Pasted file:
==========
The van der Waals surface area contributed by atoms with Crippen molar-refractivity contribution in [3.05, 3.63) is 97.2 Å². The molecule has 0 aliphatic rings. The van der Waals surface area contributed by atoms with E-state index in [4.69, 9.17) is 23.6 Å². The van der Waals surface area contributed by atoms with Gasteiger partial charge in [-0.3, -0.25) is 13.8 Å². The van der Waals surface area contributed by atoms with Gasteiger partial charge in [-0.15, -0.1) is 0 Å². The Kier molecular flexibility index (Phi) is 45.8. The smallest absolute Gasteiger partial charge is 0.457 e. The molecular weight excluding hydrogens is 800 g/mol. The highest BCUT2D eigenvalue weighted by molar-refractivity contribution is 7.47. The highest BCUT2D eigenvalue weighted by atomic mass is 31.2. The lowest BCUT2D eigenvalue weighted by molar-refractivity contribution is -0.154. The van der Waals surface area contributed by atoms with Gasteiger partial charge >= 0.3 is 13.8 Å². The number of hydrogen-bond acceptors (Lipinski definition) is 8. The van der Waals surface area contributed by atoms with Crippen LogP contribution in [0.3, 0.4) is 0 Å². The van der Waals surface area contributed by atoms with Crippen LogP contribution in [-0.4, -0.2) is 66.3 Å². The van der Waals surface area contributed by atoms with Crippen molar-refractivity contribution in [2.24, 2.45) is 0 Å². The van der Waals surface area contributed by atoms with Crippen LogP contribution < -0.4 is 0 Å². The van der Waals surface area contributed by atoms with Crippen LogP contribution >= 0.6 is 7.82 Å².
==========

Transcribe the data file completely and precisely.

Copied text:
The van der Waals surface area contributed by atoms with Crippen molar-refractivity contribution in [3.05, 3.63) is 97.2 Å². The molecule has 0 aliphatic rings. The van der Waals surface area contributed by atoms with E-state index in [4.69, 9.17) is 23.6 Å². The van der Waals surface area contributed by atoms with Gasteiger partial charge in [-0.3, -0.25) is 13.8 Å². The van der Waals surface area contributed by atoms with Gasteiger partial charge in [-0.15, -0.1) is 0 Å². The Kier molecular flexibility index (Phi) is 45.8. The smallest absolute Gasteiger partial charge is 0.457 e. The molecular weight excluding hydrogens is 800 g/mol. The highest BCUT2D eigenvalue weighted by molar-refractivity contribution is 7.47. The highest BCUT2D eigenvalue weighted by atomic mass is 31.2. The lowest BCUT2D eigenvalue weighted by molar-refractivity contribution is -0.154. The van der Waals surface area contributed by atoms with Gasteiger partial charge >= 0.3 is 13.8 Å². The number of hydrogen-bond acceptors (Lipinski definition) is 8. The van der Waals surface area contributed by atoms with Crippen LogP contribution in [0.3, 0.4) is 0 Å². The van der Waals surface area contributed by atoms with Crippen LogP contribution in [-0.4, -0.2) is 66.3 Å². The van der Waals surface area contributed by atoms with Crippen molar-refractivity contribution in [2.24, 2.45) is 0 Å². The van der Waals surface area contributed by atoms with Crippen LogP contribution < -0.4 is 0 Å². The van der Waals surface area contributed by atoms with Crippen LogP contribution >= 0.6 is 7.82 Å².